Commercial Litigation : Sharma v Simposh Ltd [2011]

Sharma v Simposh Ltd [2011] EWCA Civ 1383

A recent commercial Litigation case is that of Sharma v Simposh Ltd [2011]. The claimants paid a deposit to the defendant of £55,000 which was non refundable in exchange for a promise that the defendant would complete construction of a development and an option to purchase the flats at an agreed valuation. The defendants to complete the development within an agreed time and not to market the property elsewhere.

There was a downturn in the market and the claimants decided not to exercise the option and sought to reclaim the deposit arguing that there was no enforceable contract.

The claimant succeeded at trial at first instance on the basis that the payments made under void contracts are generally recoverable. They relied on Section 2 Law of Property (Miscellaneous Provisions) Act 1989 which provides that land contracts must be in writing.

The matter went before the Court of Appeal.

The Court of Appeal considered the question to be asked was whether there had been a failure of consideration entitling the claimants to restitution on the facts found by the judge.

It is usually the case that the deposit paid under an oral agreement for land would be recoverable if the sale doesn’t proceed as the expected transaction has not take place.

In this case however the court held that the claimants had received what they paid for namely Simposh had taken the property off the market pending completion and kept open his offer to sell to the claimant at a fixed price.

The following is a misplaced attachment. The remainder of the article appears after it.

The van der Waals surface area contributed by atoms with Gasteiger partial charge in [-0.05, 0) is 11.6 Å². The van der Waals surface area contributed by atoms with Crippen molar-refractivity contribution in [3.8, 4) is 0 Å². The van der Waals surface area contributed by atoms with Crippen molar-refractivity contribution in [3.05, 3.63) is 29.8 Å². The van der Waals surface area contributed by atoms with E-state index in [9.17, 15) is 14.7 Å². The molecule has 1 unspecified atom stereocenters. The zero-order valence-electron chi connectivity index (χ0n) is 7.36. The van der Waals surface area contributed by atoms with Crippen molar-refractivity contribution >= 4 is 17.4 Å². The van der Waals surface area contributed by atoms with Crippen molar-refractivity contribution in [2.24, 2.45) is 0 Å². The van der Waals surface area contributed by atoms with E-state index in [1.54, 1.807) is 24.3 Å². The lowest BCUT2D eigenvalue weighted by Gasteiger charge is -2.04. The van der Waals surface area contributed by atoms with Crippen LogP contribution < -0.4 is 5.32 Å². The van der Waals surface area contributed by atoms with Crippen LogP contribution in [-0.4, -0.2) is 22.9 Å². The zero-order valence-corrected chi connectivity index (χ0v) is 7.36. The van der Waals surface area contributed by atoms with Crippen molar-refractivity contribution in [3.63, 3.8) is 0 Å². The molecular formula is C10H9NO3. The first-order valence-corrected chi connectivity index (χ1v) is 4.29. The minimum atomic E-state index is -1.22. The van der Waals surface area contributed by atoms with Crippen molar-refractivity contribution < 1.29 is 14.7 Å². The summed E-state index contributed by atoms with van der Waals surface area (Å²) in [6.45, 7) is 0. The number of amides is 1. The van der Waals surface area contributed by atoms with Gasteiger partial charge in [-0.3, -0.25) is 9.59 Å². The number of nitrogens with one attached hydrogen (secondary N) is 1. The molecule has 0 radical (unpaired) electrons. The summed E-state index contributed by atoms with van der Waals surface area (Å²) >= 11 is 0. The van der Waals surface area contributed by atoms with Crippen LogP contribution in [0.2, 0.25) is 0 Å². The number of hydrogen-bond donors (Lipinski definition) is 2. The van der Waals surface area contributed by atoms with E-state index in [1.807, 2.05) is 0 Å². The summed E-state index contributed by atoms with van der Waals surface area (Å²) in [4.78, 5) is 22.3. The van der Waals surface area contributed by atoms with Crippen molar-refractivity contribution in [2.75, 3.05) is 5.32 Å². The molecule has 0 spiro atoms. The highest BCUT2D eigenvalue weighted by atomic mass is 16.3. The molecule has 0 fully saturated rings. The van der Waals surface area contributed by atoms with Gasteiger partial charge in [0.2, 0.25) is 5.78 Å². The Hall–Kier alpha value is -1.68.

The fact that agreement was void for not complying with the law of property act didn’t mean that the property in the deposit could not pass to the defendant.

It was said by the Court of Appeal,

‘The fact that property was intended to pass and did pass does not, of course, exclude the possibility of a claim for restitution, but such a claim depends on the claimant being able to establish a recognised ground of restitution. In this case the only suggested ground is failure of consideration. Since the claimants obtained the benefit for which the payment was made, there is no merit in their claim and no injustice in the defendant retaining the money. The justice of the matter is entirely on the defendant’s side.’

Wherever there is an agreement under which a deposit is paid it is important to make clear in a document the precise circumstances in which the deposit is repayable. The absence of such will often lead to disputes both as to the basis upon which a deposit was paid and those circumstance in which it might be repayable.

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